If you’re familiar with any frontier market in Asia, it’s probably Myanmar.
Not long ago, it was one of the world’s most oppressive dictatorships. Then Myanmar’s first democratic elections in over two decades were held. The result has been massive social, political, and economic change since then.
Myanmar’s progress has been astonishing. GDP growth is very high, holding at over 7% on average since 2012.
There’s still been many problems. A stock exchange was created, but it’s the world’s smallest and serves no real purpose. Investment laws are in place, however most aren’t implemented or enforced in practice.
All of this is expected. Myanmar’s had a rough history and it’s only been a short time since the nation began opening up.
But now all of a sudden, news outlets like the BBC have stories about how Coca-Cola and Nike want to invest in Myanmar. Throw in some impressive growth figures and you might assume that you should too.
Myanmar is certainly going in the right direction. Given time, it should be very worthy of focus by investors.
You shouldn’t rush to invest in Myanmar right now though. Here are some reasons why.
Bureaucracy and Restrictions in Myanmar
Investing in Myanmar is a lot more difficult in reality than it looks on paper. You might imagine it’s easy with all the ads in the nation’s capital of Yangon. Nike, Samsung, and many others are commonly seen promoting their goods.
The law even agrees. It states that a foreign branch office or private company can open in Myanmar with a minimum investment of US$50,000 for a service-based business. A manufacturing business can be started with at least US$150,000.
In practice, the government needs to manually approve each foreign investment. It’s a process which usually involves bribes, incompetency, frustration, and lots of waiting.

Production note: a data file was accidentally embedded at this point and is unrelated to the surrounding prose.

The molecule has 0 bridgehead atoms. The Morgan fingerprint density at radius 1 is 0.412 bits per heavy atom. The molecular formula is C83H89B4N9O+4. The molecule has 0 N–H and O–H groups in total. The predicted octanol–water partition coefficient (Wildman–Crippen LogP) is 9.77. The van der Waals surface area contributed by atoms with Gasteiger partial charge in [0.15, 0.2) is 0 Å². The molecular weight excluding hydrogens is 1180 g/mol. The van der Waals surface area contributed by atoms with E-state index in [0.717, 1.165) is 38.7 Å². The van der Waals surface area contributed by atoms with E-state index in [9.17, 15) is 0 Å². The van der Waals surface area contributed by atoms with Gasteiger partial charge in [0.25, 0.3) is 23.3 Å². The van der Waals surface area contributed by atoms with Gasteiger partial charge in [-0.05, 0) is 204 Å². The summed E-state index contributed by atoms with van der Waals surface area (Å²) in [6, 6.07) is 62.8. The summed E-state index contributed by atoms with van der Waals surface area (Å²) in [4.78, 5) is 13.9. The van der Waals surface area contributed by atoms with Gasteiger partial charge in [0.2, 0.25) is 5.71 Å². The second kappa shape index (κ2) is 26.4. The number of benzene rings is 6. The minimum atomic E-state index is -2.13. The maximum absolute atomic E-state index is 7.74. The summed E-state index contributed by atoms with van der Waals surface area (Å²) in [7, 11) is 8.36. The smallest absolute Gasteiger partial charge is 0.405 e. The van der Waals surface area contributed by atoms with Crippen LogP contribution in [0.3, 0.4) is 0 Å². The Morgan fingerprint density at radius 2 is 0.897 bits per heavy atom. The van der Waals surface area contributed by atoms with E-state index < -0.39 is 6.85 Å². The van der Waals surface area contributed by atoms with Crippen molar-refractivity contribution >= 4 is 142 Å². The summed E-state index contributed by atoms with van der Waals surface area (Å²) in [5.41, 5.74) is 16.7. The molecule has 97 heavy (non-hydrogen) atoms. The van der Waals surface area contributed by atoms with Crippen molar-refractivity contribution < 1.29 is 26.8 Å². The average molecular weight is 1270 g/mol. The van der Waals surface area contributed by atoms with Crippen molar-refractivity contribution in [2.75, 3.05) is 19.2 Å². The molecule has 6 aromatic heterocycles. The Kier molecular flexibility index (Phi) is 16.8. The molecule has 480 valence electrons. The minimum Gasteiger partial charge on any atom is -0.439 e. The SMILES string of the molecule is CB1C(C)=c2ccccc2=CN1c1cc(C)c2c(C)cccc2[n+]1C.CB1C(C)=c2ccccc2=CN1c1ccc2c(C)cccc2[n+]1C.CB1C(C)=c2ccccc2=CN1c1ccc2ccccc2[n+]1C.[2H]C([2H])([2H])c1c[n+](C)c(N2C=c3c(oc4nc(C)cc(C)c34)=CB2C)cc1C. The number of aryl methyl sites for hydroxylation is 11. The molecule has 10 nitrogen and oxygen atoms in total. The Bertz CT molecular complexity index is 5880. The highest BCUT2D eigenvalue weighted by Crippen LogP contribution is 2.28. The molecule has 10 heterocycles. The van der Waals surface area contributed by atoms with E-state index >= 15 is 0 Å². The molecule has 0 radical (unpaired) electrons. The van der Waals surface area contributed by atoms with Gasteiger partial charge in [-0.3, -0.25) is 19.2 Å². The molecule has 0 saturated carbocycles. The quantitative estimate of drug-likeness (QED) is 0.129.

Myanmar was ranked 170th out of 190 different countries in the World Bank’s latest Ease of Doing Business Index. This makes it the worst place to do business in East (or Southeast) Asia by their standards.
Want to Invest in Myanmar Property? You Can’t Yet
Stocks and property are the two most common assets people buy when investing overseas. With four listed companies and practically no volume, Myanmar’s stock exchange is almost useless – and the real estate market isn’t much better.
Myanmar just recently enacted a foreign property ownership law. It’s roughly based off Thailand’s, stating that up to 40% of the floor space in a single condominium can be foreign owned.
What’s the problem? This law only took effect in early 2016. As such, there’s no condominiums which are actually registered under the law.
This article was written in mid-2017. So there’s hardly been enough time for a building to be registered under Myanmar’s condominium act and constructed. After all, we’re talking about a bureaucratic country.
With that said, InvestAsian still has a guide to buying property in Myanmar if you’re adamant about doing so. It’ll be updated once there’s more options for foreigners to invest in the country’s real estate market.
There’s Better Options for Investing in Frontier Markets
People often ask me whether something is a “good investment”. I always answer this question relative to other investments. After all, even if something will make money, why bother if there’s better options available?
This is precisely the case with Myanmar. Sure, you can spend lots of time, money, and effort setting up a business in Myanmar. Things might even work out, and you could potentially make a hefty profit along the way.
But why would you when there’s places like Cambodia and Mongolia? Each of them are frontier markets which are growing just as fast. Both have effective foreign property ownership laws, while bureaucracy is kept at a relative minimum.
Myanmar’s made a lot of progress. For all we know, it could be Asia’s best country to invest in a decade.
The fact remains: it still has a long way to go right now.
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